I shuddered with disgust when I read in the news that the city and county of Denver had rounded up and killed hundreds of Canada geese that had called Washington Park home.


The untimely demise of the waterfowl, whose only crime was befouling the park with what I presume was a great deal of goose shit, even brought out 130 or so protesters.

It’s bad enough that city officials saw fit to murder Canada geese, the politest of the Anatidae family of water birds, but to learn that the birds were then fed to needy families filled me with inarticulate rage.

Why was I so profoundly disturbed, you might ask? The answer is simple: Only I deserve free goose meat.

The city and county of Denver should, if it has any conscience at all, give the birds to me, all 225 or so. I’ll find the freezer space. You see, my grandmother made goose for Christmas in 1993, and I’ve never gotten over it. It’s so tasty. So delectable. It’s like the crack cocaine of roasted waterfowl.

And greasy. So greasy. Oil-spill greasy. It’s like an all-dark-meat turkey but greasier than 100 goats. Seriously, you can’t find oilier meat at a food truck parked outside a fracking site. The oil that drips into the pan alone keeps you in gravy for at least six weeks after Christmas.

I just checked online for goose that was reared outdoors and never saw the inside of a cage its entire blessed goose life. A humanely raised young goose carcass will cost me $159 plus shipping and handling. There’s no way I can afford that. That price doesn’t even include the roasting pan or the mashed potatoes I’ll need to soak up all that goose gravy.

Life has conspired to never allow me to sink my teeth into goose after that first, sweet taste 25 long years ago. And now I find out that I exist in some hideous phantom zone between moneyed enough to afford goose meat and sufficiently impoverished to get it for free down at the food pantry.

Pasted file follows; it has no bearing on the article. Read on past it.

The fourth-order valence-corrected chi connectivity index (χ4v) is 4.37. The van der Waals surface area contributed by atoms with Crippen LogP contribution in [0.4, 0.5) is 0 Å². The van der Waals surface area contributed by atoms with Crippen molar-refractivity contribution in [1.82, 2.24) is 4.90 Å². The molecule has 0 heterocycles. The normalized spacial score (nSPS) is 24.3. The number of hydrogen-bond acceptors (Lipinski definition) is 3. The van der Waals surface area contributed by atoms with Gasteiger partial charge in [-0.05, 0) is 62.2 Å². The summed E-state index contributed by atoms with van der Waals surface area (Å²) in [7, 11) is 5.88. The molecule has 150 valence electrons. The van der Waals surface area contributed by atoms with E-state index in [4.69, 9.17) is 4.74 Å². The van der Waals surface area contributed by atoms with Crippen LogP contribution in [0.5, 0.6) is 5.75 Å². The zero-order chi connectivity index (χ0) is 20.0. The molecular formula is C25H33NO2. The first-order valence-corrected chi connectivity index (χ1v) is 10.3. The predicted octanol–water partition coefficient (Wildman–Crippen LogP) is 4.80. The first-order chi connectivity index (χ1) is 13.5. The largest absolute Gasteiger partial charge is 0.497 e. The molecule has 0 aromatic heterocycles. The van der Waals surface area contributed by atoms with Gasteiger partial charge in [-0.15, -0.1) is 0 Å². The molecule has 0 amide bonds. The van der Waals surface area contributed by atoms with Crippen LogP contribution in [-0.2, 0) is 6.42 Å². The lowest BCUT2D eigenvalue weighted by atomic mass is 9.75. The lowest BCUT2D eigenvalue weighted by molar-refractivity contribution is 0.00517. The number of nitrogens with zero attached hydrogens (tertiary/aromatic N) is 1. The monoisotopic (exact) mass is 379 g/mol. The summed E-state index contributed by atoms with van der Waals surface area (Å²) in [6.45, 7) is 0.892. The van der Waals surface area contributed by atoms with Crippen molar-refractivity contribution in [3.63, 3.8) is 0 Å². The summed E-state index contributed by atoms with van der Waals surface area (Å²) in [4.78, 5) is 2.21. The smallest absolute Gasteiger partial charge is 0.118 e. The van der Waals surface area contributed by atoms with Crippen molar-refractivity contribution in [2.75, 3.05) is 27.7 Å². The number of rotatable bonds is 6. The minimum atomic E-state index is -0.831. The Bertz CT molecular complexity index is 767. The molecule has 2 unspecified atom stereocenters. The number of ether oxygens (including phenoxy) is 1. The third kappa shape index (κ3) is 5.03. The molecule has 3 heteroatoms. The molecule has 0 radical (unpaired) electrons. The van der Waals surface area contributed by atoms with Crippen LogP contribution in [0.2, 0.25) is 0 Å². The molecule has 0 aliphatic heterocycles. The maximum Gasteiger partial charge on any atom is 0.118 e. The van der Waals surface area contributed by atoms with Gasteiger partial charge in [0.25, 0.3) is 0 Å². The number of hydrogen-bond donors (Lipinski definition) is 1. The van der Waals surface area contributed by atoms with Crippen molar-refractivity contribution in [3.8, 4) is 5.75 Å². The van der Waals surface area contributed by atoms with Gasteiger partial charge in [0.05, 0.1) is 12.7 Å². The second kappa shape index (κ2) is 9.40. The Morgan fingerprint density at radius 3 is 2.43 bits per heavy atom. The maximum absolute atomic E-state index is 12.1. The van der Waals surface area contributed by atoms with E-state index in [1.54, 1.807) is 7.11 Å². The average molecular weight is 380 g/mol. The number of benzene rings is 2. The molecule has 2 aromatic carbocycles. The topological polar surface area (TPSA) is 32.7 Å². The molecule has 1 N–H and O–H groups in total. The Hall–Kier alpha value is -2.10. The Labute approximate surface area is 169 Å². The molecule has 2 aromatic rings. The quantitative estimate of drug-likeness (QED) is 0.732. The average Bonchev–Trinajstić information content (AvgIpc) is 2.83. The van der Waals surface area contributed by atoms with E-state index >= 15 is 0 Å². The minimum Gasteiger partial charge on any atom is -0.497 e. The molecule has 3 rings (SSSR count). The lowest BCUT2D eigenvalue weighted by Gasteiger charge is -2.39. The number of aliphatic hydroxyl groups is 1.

Now I’ve got nothing against needy families. Don’t get me wrong. But how many needy families, outside of a Charles Dickens novel, have feasted on succulent goose meat? Probably not that many, I presume. They won’t know what they are missing.

Me on the other hand …

Colorado has proven an expensive locale. Based on my current income, I won’t be taking that summer jaunt to New York City for deli food anytime soon. And I will surely have to pass if you are planning on a $40 all-you-can-eat sushi bonanza. So let me have some or preferably all of that sweet goose meat. I understand the profundity of Ebenezer Scrooge springing for goose at the end of “A Christmas Carol.” It’s really that tasty. Not everyone can make that claim. I implore you, city and county of Denver, don’t make me go back to slumming it with rotisserie chicken and the occasional Peking duck.

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